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Wen Wei Po, Hong Kong

Kerry’s Appointment Is a
Boon for US-China Relations

Translated By Nathan Hsu

31 January 2013

Edited by Anita Dixon


Hong Kong - Wen Wei Po - Original Article (Chinese)

The U.S. Senate has overwhelmingly approved John Kerry's posting as the next secretary of state. Former Secretary of State Hillary Clinton assumed a hard stance toward China and spared no effort in implementing the return to Asia strategy, egging on surrounding countries to challenge China and crippling U.S.-China relations in one fell blow. Hillary's succession by Kerry, who is seen as having a deeper understanding of China, brings the warmth of a new dawn for U.S.-China relations; future U.S. policy toward China will very likely fall on the side of pragmatism and cooperation. The relationship between China and the U.S. is the most important one on the planet. Tightly-knit interests, frequent interaction and the active promotion of a cooperative partnership on both sides is in accordance with U.S. interests, as well as being of benefit to the peace, stability and prosperity of the Asia-Pacific region, and even the world.

The secretary of state is responsible for foreign affairs and is the chief advisor to the U.S. president on international matters, with enormous influence over foreign policy. Because of her strong hawkish style, Hillary's influence over foreign policy during her term as secretary of state was seemingly even greater than Obama’s. In January 2009, Hillary first brought up the use of "smart power" to manage global relations, opening the door for the U.S. return to Asia. Afterward, the heart of U.S. strategy shifted from Europe to Asia and the tranquility of the Asia-Pacific region was broken. The problems in the South and East China Seas escalated in quick succession; tension rose between China and India, Japan, the Philippines, Vietnam and other countries. This continued until a few days ago when Hillary was set to step down, but still seized her last chance to take a hard line toward China on the Diaoyu issue. It is precisely because of Hillary's fixed determination upon the return to Asia and the strategy to contain China that the flames of discord were fanned throughout Asia, harming China's relations with its neighbors and the United States.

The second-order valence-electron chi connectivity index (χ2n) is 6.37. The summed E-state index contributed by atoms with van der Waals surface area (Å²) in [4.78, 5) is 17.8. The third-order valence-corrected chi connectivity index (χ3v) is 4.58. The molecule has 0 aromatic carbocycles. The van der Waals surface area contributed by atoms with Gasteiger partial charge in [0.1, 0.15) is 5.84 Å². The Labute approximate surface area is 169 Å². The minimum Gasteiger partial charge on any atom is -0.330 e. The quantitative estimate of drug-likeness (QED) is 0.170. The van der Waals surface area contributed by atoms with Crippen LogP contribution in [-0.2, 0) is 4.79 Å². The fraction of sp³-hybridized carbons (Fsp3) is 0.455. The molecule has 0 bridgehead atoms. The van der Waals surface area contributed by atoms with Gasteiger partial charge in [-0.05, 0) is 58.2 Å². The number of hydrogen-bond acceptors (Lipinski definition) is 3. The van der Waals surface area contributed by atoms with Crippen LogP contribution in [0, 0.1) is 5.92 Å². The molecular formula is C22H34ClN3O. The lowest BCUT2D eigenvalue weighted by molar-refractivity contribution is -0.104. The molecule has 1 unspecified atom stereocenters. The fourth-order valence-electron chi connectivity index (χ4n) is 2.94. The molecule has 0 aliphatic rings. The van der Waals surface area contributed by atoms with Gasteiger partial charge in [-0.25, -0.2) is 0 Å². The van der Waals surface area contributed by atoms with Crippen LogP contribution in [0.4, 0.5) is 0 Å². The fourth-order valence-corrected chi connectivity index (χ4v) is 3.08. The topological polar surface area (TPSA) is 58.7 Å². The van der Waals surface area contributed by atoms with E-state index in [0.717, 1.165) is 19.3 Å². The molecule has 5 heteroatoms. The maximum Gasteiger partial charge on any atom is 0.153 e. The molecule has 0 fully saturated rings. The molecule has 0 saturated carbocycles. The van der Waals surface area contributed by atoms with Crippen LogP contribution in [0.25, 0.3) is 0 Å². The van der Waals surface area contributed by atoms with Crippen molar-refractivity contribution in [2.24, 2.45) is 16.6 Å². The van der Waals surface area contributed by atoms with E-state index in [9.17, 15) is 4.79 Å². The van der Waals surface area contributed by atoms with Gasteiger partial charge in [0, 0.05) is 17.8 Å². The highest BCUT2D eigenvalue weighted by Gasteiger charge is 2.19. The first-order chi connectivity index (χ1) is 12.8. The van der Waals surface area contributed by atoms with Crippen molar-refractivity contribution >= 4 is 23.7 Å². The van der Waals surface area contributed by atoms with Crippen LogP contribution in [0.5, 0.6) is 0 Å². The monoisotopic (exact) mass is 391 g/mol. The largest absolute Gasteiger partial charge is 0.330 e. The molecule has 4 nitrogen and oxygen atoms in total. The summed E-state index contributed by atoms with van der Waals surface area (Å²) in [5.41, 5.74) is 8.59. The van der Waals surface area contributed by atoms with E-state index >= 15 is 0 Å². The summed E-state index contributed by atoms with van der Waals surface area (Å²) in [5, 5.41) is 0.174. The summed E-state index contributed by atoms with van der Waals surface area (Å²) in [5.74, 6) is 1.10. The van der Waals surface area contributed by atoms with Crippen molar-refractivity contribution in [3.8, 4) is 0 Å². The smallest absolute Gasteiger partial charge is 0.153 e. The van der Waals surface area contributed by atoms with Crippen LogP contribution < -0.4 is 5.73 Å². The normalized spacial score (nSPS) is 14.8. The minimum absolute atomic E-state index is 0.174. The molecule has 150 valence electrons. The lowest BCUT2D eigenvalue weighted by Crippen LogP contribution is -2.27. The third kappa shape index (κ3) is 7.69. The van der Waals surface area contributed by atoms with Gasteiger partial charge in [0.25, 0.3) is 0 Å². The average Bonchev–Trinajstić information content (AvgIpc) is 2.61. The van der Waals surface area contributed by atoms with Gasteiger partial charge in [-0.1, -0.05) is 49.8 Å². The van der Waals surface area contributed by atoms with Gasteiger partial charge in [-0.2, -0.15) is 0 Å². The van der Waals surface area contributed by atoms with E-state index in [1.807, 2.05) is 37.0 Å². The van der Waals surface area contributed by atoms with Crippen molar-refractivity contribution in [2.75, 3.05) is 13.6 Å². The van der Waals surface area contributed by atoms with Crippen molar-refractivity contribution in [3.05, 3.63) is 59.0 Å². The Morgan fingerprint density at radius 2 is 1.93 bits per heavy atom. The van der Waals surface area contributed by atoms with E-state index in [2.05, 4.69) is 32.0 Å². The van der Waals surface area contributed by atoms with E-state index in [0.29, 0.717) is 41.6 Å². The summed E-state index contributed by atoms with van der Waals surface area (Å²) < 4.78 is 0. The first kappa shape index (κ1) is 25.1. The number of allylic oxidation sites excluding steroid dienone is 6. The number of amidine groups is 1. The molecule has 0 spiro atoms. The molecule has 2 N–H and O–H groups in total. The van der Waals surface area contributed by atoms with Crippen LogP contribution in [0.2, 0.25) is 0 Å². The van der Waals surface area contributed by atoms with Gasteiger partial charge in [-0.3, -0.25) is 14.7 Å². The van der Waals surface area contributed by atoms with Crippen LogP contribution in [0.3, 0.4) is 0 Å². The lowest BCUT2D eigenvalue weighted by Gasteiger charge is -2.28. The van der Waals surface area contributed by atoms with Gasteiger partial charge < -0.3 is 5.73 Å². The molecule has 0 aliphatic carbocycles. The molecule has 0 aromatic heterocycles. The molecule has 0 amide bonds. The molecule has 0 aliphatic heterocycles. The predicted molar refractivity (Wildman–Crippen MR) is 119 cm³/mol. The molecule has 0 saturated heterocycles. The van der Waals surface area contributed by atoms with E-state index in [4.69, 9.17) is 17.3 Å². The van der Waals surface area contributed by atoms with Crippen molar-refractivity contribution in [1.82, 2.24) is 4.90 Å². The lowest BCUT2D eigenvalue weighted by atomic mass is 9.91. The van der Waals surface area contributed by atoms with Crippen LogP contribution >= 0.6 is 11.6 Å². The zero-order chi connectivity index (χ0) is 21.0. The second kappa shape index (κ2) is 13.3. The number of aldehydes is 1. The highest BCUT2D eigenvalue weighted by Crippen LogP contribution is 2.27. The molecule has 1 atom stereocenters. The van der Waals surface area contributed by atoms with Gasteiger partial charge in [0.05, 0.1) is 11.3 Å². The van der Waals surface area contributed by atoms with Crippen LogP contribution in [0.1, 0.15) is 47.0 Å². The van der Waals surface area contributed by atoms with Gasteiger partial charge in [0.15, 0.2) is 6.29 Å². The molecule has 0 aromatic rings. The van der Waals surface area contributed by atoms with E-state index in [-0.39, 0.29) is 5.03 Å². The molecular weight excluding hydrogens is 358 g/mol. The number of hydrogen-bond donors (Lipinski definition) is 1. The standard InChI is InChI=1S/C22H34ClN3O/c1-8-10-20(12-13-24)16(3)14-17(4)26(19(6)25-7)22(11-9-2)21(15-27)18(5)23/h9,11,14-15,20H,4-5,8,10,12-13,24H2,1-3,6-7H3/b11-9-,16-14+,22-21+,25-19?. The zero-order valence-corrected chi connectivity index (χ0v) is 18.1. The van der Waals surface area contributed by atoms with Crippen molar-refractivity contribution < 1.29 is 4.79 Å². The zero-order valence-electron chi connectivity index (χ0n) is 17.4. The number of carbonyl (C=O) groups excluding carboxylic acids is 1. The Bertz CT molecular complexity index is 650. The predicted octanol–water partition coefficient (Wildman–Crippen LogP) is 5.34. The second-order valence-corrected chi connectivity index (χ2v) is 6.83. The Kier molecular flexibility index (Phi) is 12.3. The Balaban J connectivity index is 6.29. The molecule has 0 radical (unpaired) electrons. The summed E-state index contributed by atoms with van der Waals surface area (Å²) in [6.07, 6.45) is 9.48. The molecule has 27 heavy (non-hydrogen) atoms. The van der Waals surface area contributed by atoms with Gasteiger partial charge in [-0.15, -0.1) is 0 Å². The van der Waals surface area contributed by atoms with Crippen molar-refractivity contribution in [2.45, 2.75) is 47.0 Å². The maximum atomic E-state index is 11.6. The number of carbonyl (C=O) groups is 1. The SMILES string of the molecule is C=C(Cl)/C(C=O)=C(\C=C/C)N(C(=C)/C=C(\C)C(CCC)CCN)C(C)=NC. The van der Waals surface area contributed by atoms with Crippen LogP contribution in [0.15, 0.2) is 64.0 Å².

Compared with the fiercer Hillary, Kerry is clearly more temperate, respects multiple sides and does not force matters through outmoded unilateralism. At his confirmation hearing before the Senate, Kerry pointed out that the U.S. must exercise its role as a world leader and cannot solely rely on military might, but must also make contributions in food, energy security, humanitarian aid and other fields. The economy and national power of the U.S. are not what they used to be; Kerry's stance is one of seeing clearly American priorities in national development. It is also a course correction of Hillary's foreign policy, as the U.S. can no longer depend on pushing its own system of values on other states and forcing them to do as the U.S. wishes.

As to the closely-watched relationship between the U.S. and China, Kerry emphasized that China is an important economy and that the U.S. should view China as a cooperative partner instead of an enemy. As all know, China and the U.S. are the world's largest developing and developed countries respectively, and at the same time are also the top two economies in the world. The two have long since formed a close relationship through interlinked interests, and can cooperate for mutual gain or oppose each other to their mutual ruin. At present, the Western economies are struggling and China is the "locomotive" pulling along the recovery of the global economy. China has consistently insisted upon peaceful development and has never made any claim to hegemony or threatened other states. If Kerry can reverse Hillary's hard-line policies toward China as he steps into the role of secretary of state, substitute cooperation for containment and adopt practical and realistic measures, the U.S. will not only unquestionably benefit from cooperation between the two economies, but it will also reduce the risk of regional disputes and fulfill its role as a responsible power for the peaceful development of the world.



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